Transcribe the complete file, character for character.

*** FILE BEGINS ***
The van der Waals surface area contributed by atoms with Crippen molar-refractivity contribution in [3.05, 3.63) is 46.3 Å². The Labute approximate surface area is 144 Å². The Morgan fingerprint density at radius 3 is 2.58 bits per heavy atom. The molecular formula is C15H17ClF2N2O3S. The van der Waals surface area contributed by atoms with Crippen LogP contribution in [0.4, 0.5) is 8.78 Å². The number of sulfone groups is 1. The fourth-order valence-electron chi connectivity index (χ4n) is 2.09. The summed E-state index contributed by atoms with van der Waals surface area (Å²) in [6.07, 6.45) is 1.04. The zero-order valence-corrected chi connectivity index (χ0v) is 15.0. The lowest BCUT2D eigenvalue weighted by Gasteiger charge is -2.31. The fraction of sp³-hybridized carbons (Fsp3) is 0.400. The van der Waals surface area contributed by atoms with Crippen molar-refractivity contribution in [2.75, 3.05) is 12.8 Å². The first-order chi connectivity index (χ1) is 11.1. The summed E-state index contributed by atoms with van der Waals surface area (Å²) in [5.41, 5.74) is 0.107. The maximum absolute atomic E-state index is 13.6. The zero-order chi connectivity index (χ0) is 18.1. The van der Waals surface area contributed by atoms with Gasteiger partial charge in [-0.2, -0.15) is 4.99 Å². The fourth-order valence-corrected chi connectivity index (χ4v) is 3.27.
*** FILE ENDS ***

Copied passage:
The van der Waals surface area contributed by atoms with Crippen molar-refractivity contribution in [3.05, 3.63) is 46.3 Å². The Labute approximate surface area is 144 Å². The Morgan fingerprint density at radius 3 is 2.58 bits per heavy atom. The molecular formula is C15H17ClF2N2O3S. The van der Waals surface area contributed by atoms with Crippen LogP contribution in [0.4, 0.5) is 8.78 Å². The number of sulfone groups is 1. The fourth-order valence-electron chi connectivity index (χ4n) is 2.09. The summed E-state index contributed by atoms with van der Waals surface area (Å²) in [6.07, 6.45) is 1.04. The zero-order valence-corrected chi connectivity index (χ0v) is 15.0. The lowest BCUT2D eigenvalue weighted by Gasteiger charge is -2.31. The fraction of sp³-hybridized carbons (Fsp3) is 0.400. The van der Waals surface area contributed by atoms with Crippen molar-refractivity contribution in [2.75, 3.05) is 12.8 Å². The first-order chi connectivity index (χ1) is 11.1. The summed E-state index contributed by atoms with van der Waals surface area (Å²) in [5.41, 5.74) is 0.107. The maximum absolute atomic E-state index is 13.6. The zero-order chi connectivity index (χ0) is 18.1. The van der Waals surface area contributed by atoms with Gasteiger partial charge in [-0.2, -0.15) is 4.99 Å². The fourth-order valence-corrected chi connectivity index (χ4v) is 3.27.